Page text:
Most dogs like to chew although they might choose to do it for several reasons. Most owners agree however, that the habit is destructive and that the dog should be taught to chew only on things he is allowed to. For this reason, chew toys should definitely be part of the pup’s accessories. The question is – what if he prefers to chew on other things? Following are some tips on how to train your dog against chewing.
Why Dogs Chew
- Chewing Due to Teething – Puppies like to exercise their teeth due to teething problems. This can occur for the first four months of the pup’s life as they exercise those jaws and relieve the discomfort brought on by teething.
- Chewing against Boredom – if dogs become bored, they are more likely to chew on things to pass the time. In cases like this, they must be allowed to exercise to prevent them from gnawing on items extensively.
- Chewing for Fun – some dogs chew because they like it. It’s a fun activity for them, especially if they’re chewing on something that tastes good. In some cases, chewing helps alleviate loneliness for dogs.
Preventing Destructive Chewing
There are several ways for dog owners to prevent destructive chewing on their pets. Keeping in mind the different reasons for it, following are the ways to start training.
- Keep your things safe. The first thing to do would be to make sure that all your items are out of reach for the dog. Keep the floors clear of anything he might chew on (or swallow). It’s also important to remember that your dog’s reach may be extended by jumping or standing so place your items according to their ability.
- Let him understand what is OK and NOT OK to chew. Always make sure that he is only gnawing on his toys and nothing else! It might seem OK to let him chew on your old clothes or old slippers – but this will only create confusion if you don’t let him chew on your new shoes. Create a clear line between what’s permissible and what’s not.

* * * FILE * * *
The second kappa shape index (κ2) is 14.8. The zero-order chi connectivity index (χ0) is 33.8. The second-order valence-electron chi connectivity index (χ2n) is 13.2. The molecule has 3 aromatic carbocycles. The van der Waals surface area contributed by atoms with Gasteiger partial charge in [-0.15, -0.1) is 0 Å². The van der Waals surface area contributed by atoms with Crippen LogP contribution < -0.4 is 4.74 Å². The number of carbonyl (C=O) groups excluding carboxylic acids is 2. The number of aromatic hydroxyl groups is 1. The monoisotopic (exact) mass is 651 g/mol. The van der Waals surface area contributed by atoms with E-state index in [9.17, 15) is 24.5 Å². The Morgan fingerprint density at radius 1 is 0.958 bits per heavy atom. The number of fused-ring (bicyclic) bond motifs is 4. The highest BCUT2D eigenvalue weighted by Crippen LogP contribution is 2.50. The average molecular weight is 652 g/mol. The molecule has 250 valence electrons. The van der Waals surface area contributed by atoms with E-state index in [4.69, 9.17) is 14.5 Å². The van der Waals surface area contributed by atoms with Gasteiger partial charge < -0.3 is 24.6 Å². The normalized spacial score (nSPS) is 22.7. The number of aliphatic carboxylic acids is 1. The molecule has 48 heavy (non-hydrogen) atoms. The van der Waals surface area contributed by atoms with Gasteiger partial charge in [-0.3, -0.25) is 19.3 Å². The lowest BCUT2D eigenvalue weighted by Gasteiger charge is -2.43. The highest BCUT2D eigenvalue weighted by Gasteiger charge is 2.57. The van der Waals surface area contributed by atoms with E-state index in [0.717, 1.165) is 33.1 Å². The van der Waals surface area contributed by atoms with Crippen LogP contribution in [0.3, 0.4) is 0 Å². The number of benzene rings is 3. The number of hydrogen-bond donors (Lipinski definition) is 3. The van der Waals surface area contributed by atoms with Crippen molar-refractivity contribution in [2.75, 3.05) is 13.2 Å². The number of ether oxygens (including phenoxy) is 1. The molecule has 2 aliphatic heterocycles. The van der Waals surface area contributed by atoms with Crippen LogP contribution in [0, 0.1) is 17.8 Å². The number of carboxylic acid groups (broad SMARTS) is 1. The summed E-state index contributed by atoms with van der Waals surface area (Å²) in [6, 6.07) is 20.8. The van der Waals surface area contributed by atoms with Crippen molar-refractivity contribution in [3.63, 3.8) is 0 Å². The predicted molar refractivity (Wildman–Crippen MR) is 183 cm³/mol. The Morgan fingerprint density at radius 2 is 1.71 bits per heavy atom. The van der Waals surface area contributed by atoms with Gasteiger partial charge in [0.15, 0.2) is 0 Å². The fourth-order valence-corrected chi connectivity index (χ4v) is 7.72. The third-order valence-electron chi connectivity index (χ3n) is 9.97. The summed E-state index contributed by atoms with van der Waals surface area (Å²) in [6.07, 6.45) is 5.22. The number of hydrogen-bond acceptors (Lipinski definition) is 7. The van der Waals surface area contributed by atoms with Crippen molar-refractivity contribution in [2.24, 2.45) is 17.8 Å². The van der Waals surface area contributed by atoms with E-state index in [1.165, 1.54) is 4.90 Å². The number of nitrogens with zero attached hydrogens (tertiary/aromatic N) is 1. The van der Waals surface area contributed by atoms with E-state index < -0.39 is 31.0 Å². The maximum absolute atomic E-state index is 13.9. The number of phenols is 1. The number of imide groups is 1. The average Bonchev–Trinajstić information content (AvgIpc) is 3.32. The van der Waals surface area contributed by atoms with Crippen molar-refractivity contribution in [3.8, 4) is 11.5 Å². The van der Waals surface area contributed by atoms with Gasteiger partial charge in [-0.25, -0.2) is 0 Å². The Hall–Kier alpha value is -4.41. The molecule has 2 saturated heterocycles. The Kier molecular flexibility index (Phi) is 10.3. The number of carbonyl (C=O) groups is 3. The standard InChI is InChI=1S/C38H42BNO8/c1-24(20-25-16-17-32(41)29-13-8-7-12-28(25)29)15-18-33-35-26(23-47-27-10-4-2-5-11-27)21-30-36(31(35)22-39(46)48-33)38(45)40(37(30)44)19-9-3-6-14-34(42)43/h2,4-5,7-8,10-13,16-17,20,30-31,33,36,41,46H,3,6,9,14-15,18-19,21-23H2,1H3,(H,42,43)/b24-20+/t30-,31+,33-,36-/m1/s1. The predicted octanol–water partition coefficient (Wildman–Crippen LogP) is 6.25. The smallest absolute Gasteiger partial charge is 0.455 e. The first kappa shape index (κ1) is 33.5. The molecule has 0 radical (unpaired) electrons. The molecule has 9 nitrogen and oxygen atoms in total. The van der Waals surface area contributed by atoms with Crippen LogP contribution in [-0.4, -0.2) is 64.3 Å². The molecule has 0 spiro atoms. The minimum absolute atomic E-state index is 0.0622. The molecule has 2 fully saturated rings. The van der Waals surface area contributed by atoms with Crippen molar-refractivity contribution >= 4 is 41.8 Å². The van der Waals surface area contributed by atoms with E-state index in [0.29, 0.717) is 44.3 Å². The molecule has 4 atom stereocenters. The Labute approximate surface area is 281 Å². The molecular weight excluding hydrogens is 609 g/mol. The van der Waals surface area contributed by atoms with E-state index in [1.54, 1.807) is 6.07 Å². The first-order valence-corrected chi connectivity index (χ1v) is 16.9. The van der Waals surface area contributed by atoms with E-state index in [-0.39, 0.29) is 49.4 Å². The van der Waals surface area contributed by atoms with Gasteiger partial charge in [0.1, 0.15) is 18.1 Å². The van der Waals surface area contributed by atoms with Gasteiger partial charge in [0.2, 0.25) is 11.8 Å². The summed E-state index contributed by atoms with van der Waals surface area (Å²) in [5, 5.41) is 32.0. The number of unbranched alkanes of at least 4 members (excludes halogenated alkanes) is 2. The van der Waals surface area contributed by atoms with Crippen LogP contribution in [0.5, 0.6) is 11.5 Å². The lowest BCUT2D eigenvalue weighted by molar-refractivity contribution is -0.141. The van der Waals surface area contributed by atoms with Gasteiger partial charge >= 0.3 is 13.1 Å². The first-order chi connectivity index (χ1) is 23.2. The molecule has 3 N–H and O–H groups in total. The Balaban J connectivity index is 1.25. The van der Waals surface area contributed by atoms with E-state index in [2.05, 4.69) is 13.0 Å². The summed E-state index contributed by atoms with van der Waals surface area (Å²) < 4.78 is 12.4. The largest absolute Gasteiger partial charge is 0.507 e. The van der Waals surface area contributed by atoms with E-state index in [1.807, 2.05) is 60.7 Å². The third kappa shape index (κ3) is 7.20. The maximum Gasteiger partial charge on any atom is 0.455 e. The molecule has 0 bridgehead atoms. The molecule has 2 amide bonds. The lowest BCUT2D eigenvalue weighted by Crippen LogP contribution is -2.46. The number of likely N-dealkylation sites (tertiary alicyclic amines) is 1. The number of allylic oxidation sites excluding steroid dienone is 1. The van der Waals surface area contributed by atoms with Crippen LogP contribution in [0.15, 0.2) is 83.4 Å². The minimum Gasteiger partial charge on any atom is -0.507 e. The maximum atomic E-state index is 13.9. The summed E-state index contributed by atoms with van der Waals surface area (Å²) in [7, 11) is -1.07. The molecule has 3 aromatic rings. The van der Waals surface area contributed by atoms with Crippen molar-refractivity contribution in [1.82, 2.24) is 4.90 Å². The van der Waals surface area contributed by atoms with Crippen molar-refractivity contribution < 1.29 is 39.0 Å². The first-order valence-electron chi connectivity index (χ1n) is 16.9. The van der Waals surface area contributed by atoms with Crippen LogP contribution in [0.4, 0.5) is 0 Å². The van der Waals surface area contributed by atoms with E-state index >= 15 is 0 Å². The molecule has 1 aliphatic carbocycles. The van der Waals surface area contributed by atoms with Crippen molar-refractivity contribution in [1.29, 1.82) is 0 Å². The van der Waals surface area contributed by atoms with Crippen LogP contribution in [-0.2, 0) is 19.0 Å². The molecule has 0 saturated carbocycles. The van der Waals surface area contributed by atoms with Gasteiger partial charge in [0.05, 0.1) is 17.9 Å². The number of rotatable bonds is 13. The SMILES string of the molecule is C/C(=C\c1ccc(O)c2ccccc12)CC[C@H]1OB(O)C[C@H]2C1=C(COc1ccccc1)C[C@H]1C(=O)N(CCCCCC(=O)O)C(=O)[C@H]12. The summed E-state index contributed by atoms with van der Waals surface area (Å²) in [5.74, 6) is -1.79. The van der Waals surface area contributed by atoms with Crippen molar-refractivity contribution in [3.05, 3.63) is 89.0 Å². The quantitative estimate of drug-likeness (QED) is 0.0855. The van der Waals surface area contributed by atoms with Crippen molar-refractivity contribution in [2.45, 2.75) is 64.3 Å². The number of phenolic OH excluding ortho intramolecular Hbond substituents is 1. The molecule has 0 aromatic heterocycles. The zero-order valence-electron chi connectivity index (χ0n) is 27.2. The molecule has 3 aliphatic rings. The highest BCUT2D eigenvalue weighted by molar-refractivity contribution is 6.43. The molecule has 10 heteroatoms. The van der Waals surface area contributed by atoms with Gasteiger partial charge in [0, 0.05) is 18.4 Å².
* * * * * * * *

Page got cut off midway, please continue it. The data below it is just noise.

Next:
- Give him the exercise he needs every day. Dogs will need at least one hour of active walks every 24 hours to keep them healthy and happy. A good exercise will also leave your dog tired which means he’ll prefer to sleep rather than chew. Note that during this time, you will need to supervise the pooch. Letting him run on the yard and putting everything on his mouth will only ruin everything you’ve taught. Instead, be there during the walks and be vigilant whenever he tries to gnaw on something inappropriate.
- Buy him lots of toys but don’t splash them out all in one time. Dogs can experience boredom about toys too so just give him one or two to play with at first. When he starts to seek out other “toys”, you can give him a new one in stock to divert attention on your furniture.
- Give him a trigger word so he knows he’s not supposed to be chewing on the item. For example, always say “No” before and after taking whatever he’s decided to gnaw on. When trained, your pooch will just stop chewing on an item whenever you say the word.
Remember, it takes time and patience before your dog can be trusted not to gnaw on things so give it time. Whatever happens, never hit your dog to get them to understand.